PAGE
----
Obsessions, Passions, Perversions

New Times music critics reveal their deepest, darkest record-buying secrets

1. Radar Bros., The Singing Hatchet (SeeThru Broadcasting). Sad and majestic, like early Pink Floyd or Mojave 3, but with a West Coast vibe. Songs seem to rise up out of the ground like fog, making Hatchet the kind of small, delicate record that seems to be of no specific time period.

2. Cut Chemist and DJ Shadow, Brainfreeze (Sixty 7). Cut Chemist and DJ Shadow recorded this album during a practice session for a live set where they only used seven-inch records. This is a semi-bootleg, self-released by the artists in a limited quantity. These two big names working together is the DJ equivalent of Al Green and Marvin Gaye doing a full concert of duets. Any fan of late '60s funk will find some familiar hooks at work as the record ebbs and flows in intensity, just like a DJ's set. (Sold new for $15.98, they go for three times that on eBay now.)

3. Macha, See It Another Way (Jetset). This is what Cornershop would sound like if it came out of the Elephant 6-influenced psychedelic indie rock community of Athens, Georgia, instead of the dance music and punk rock scenes of London. Southeast Asian instrumentation adds a trippy, hippie dimension, but the group doesn't skimp on Western melodies or power hooks. It grows in stature with each listening.

4. Tram, Heavy Black Frame (Jetset). Let it go, let yourself go, slow and low, that is the tempo. Somewhere between Neil Young's country and Neil Armstrong's moon walk, Tram's first was surprisingly mellow gold.

5. Lilys, Zero Population Growth (Darla). Head Lily Kurt Heasley changes who he plays with and what the group sounds like with each release. Here he makes like Neu circa 1974 on an EP for Darla's always-beautiful Bliss Out series.

6. Quickspace, Precious Falling (Hidden Agenda). There once was a band called Th' Faith Healers who merged Velvet Undergroundy jams with repetitive, circular riffs. They broke up five years ago, reportedly because after the suicide of Kurt Cobain, being in a rock band was "redundant." Healers guitarist Tom Cullinan changed his mind and started this droney, drifty angular rock band.

7. Various artists, Bombay the Hard Way: Guns, Cars & Sitars (Motel). Sort of Shaft flavored with lots of curry. This is a collection of brownsploitation themes and incidental music from India's Bollywood soundtracks with beats from DJ Shadow and Dan "The Automator" Nakamura. More than a novelty record because the funky Western rhythms and Eastern melodies collide in just the right way. Bonus points for song titles that get into the spirit: "Fists of Curry" and "Punjabis, Pimps, and Players."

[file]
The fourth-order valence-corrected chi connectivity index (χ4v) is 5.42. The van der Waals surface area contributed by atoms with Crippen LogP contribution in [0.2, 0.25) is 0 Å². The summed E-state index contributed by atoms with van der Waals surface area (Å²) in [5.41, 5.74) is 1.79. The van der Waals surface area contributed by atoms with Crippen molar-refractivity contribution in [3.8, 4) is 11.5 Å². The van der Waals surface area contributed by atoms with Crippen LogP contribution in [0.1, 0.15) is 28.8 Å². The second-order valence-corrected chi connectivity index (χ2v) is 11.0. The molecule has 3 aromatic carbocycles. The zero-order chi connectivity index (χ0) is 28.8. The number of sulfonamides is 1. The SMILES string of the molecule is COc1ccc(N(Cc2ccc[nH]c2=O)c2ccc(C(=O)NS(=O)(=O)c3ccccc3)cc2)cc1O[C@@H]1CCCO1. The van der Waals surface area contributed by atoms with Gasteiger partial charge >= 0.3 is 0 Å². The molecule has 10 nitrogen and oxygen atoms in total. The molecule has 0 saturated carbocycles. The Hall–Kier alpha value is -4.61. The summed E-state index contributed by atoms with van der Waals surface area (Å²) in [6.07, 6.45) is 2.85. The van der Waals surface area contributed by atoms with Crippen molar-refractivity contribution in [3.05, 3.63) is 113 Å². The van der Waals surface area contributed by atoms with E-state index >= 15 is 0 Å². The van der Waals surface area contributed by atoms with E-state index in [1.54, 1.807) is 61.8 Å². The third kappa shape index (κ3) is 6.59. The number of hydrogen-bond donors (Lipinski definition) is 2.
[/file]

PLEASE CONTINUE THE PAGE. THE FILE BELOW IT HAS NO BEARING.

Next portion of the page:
8. Muse, Showbiz (Maverick). The same guy who sat behind the board for Radiohead's The Bends and tons of British psychedelic rock produced two-thirds of this group's debut. No wonder Muse is often more Radiohead than Radiohead. The British band channels Queen and Jeff Buckley for the good stuff, but also wanders into Placebo territory at its pretentious worst.

9. Various artists, Gravikords, Whirlies, & Pyrophones (Ellipsis Arts). Okay, truth be told, I had heard one song; Gomez played the first track for me while I was interviewing them. But this is a compilation of 19 tracks from musicians who built and played their own instruments, so each song sounds completely different. Leon Theremin, Robert Moog, Don Buchla -- they're all here. Weird, wild and wonderful, since no two tracks or instrumentation are even close to the same. Deluxe packaging with a foreword by Tom Waits and bios of all the builders/musicians.

10. Caetano Veloso, Livro (Nonesuch). South America meets North American pop from the highly recommended guy who is supposed to be the Brazilian Bob Dylan. The melodies are just foreign enough to sound exotic and close enough to familiar to go down smooth. I don't love it, but it's certainly worth listening to now and again.

Top 10 Records That Warrant More Than a Quizzical Look

Dave McElfresh

Having freelanced for many years, I've become the darling of a number of record-company mailing lists. Before you cry corporate sellout, I should add that most of the corrugated mailers that end up in my hands aren't stamped by Sony or Capitol but probably come from companies with names like Earwig and Flying Fish, and for good reason. The kind of records I really treasure tend to fall into the overlooked, off-the wall and obscure categories. Forget the high-profile reissues, the buzzed-about boxed sets, I love to get my hands on the things that most people would probably toss aside without more than a raised eyebrow or a shrug. Here, then, are my Top 10 Records That Warrant More Than a Quizzical Look.

1. Buckethead, Monsters and Robots (Cyberoctave). This anonymous post-metal guitar wizard claims to have learned guitar in a graveyard while being raised in a chicken cage, which accounts for the KFC bucket topping his Michael Myers' Halloween mask. His 90 mph fret-whacking avoids Joe Satriani comparisons thanks to the guttural input of the nasty trio of Bill Laswell, Bootsy Collins and Les Claypool. Turn up the bass and it'll get you pregnant.

2. Johnny Dowd, Pictures From Life's Other Side (Koch). While this countrified folkster's sophomore effort occasionally sounds a bit too much like a diluted mix of Captain Beefheart, John Prine and Tom Waits, he's cranked out an album meaner than any of the three of them would venture to create. Country music has made a cliché out of love being a chain, but only Dowd sings of love making him sick, of being sexually committed to a comatose wife, of obsessing about a schoolgirl to the point of getting a tattoo of her name. His next album ought to be seriously frightening stuff, assuming that before then he's not caught on a building with a gun.

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